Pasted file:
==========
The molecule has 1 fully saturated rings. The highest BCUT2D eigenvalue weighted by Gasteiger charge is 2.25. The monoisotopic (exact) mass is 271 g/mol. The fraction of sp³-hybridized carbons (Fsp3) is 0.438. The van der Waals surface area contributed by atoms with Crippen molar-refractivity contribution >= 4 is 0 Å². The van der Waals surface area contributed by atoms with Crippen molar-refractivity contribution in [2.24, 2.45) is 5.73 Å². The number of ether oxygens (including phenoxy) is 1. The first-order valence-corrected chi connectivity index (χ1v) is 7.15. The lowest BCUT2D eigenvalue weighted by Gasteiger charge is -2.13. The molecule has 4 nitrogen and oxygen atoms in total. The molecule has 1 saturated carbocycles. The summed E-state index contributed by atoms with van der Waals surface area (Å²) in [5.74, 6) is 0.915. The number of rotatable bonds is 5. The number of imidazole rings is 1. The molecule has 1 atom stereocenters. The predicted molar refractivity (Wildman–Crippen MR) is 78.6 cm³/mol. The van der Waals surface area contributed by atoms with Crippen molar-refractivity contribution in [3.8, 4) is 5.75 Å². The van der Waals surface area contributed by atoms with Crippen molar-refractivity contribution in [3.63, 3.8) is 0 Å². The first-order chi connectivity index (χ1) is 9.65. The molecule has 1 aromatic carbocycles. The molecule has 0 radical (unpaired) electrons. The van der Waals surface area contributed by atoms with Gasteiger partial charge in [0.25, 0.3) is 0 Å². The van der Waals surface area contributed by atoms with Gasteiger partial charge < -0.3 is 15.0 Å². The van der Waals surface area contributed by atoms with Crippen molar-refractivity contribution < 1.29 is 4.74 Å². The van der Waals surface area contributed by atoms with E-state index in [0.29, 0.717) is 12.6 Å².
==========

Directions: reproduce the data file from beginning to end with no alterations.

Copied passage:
The molecule has 1 fully saturated rings. The highest BCUT2D eigenvalue weighted by Gasteiger charge is 2.25. The monoisotopic (exact) mass is 271 g/mol. The fraction of sp³-hybridized carbons (Fsp3) is 0.438. The van der Waals surface area contributed by atoms with Crippen molar-refractivity contribution >= 4 is 0 Å². The van der Waals surface area contributed by atoms with Crippen molar-refractivity contribution in [2.24, 2.45) is 5.73 Å². The number of ether oxygens (including phenoxy) is 1. The first-order valence-corrected chi connectivity index (χ1v) is 7.15. The lowest BCUT2D eigenvalue weighted by Gasteiger charge is -2.13. The molecule has 4 nitrogen and oxygen atoms in total. The molecule has 1 saturated carbocycles. The summed E-state index contributed by atoms with van der Waals surface area (Å²) in [5.74, 6) is 0.915. The number of rotatable bonds is 5. The number of imidazole rings is 1. The molecule has 1 atom stereocenters. The predicted molar refractivity (Wildman–Crippen MR) is 78.6 cm³/mol. The van der Waals surface area contributed by atoms with Crippen molar-refractivity contribution in [3.8, 4) is 5.75 Å². The van der Waals surface area contributed by atoms with Crippen molar-refractivity contribution in [3.63, 3.8) is 0 Å². The first-order chi connectivity index (χ1) is 9.65. The molecule has 1 aromatic carbocycles. The molecule has 0 radical (unpaired) electrons. The van der Waals surface area contributed by atoms with Gasteiger partial charge in [0.25, 0.3) is 0 Å². The van der Waals surface area contributed by atoms with Gasteiger partial charge < -0.3 is 15.0 Å². The van der Waals surface area contributed by atoms with Crippen molar-refractivity contribution < 1.29 is 4.74 Å². The van der Waals surface area contributed by atoms with E-state index in [0.29, 0.717) is 12.6 Å².